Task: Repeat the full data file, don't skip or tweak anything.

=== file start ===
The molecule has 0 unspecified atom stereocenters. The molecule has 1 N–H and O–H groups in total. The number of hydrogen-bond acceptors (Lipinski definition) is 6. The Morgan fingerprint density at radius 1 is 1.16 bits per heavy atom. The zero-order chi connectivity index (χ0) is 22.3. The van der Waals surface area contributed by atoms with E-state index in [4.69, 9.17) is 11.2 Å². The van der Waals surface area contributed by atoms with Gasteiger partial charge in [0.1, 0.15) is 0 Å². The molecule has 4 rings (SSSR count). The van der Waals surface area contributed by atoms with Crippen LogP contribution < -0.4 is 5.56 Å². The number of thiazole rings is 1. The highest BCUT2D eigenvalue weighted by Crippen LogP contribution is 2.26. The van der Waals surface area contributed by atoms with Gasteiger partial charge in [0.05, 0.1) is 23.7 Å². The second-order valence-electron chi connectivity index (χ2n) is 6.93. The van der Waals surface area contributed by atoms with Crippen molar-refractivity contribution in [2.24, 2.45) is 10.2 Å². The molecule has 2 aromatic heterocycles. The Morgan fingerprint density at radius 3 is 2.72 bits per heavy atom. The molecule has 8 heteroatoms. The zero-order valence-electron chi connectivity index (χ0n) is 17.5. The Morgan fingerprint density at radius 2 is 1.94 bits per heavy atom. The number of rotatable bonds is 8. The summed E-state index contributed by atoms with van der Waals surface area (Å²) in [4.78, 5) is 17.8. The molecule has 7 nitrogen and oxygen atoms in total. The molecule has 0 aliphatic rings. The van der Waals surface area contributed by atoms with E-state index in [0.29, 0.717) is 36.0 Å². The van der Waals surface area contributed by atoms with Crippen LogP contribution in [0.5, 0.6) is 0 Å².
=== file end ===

The molecule has 0 unspecified atom stereocenters. The molecule has 1 N–H and O–H groups in total. The number of hydrogen-bond acceptors (Lipinski definition) is 6. The Morgan fingerprint density at radius 1 is 1.16 bits per heavy atom. The zero-order chi connectivity index (χ0) is 22.3. The van der Waals surface area contributed by atoms with E-state index in [4.69, 9.17) is 11.2 Å². The van der Waals surface area contributed by atoms with Gasteiger partial charge in [0.1, 0.15) is 0 Å². The molecule has 4 rings (SSSR count). The van der Waals surface area contributed by atoms with Crippen LogP contribution < -0.4 is 5.56 Å². The number of thiazole rings is 1. The highest BCUT2D eigenvalue weighted by Crippen LogP contribution is 2.26. The van der Waals surface area contributed by atoms with Gasteiger partial charge in [0.05, 0.1) is 23.7 Å². The second-order valence-electron chi connectivity index (χ2n) is 6.93. The van der Waals surface area contributed by atoms with Crippen molar-refractivity contribution in [2.24, 2.45) is 10.2 Å². The molecule has 2 aromatic heterocycles. The Morgan fingerprint density at radius 3 is 2.72 bits per heavy atom. The molecule has 8 heteroatoms. The zero-order valence-electron chi connectivity index (χ0n) is 17.5. The Morgan fingerprint density at radius 2 is 1.94 bits per heavy atom. The number of rotatable bonds is 8. The summed E-state index contributed by atoms with van der Waals surface area (Å²) in [4.78, 5) is 17.8. The molecule has 7 nitrogen and oxygen atoms in total. The molecule has 0 aliphatic rings. The van der Waals surface area contributed by atoms with E-state index in [0.29, 0.717) is 36.0 Å². The van der Waals surface area contributed by atoms with Crippen LogP contribution in [0.5, 0.6) is 0 Å².